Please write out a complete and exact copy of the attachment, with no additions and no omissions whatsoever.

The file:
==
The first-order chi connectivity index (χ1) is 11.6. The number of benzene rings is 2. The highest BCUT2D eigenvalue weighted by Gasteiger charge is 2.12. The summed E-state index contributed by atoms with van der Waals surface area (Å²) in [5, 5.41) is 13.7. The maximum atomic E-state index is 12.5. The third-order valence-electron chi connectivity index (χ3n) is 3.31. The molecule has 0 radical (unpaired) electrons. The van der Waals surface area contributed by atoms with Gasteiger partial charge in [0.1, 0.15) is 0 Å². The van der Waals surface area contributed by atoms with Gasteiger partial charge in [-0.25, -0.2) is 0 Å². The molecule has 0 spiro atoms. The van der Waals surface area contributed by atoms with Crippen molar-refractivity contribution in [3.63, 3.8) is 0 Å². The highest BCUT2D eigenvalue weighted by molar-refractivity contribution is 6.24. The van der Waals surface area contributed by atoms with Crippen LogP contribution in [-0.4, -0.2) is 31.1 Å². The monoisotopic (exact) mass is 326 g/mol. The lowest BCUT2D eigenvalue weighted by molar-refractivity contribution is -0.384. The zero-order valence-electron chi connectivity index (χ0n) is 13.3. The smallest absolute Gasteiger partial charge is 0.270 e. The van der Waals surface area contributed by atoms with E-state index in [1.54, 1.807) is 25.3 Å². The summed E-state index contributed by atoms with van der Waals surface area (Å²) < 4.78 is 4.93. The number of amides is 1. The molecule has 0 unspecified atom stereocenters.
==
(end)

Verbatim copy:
The first-order chi connectivity index (χ1) is 11.6. The number of benzene rings is 2. The highest BCUT2D eigenvalue weighted by Gasteiger charge is 2.12. The summed E-state index contributed by atoms with van der Waals surface area (Å²) in [5, 5.41) is 13.7. The maximum atomic E-state index is 12.5. The third-order valence-electron chi connectivity index (χ3n) is 3.31. The molecule has 0 radical (unpaired) electrons. The van der Waals surface area contributed by atoms with Gasteiger partial charge in [0.1, 0.15) is 0 Å². The van der Waals surface area contributed by atoms with Gasteiger partial charge in [-0.25, -0.2) is 0 Å². The molecule has 0 spiro atoms. The van der Waals surface area contributed by atoms with Crippen molar-refractivity contribution in [3.63, 3.8) is 0 Å². The highest BCUT2D eigenvalue weighted by molar-refractivity contribution is 6.24. The van der Waals surface area contributed by atoms with Crippen LogP contribution in [-0.4, -0.2) is 31.1 Å². The monoisotopic (exact) mass is 326 g/mol. The lowest BCUT2D eigenvalue weighted by molar-refractivity contribution is -0.384. The zero-order valence-electron chi connectivity index (χ0n) is 13.3. The smallest absolute Gasteiger partial charge is 0.270 e. The van der Waals surface area contributed by atoms with E-state index in [1.54, 1.807) is 25.3 Å². The summed E-state index contributed by atoms with van der Waals surface area (Å²) < 4.78 is 4.93. The number of amides is 1. The molecule has 0 unspecified atom stereocenters.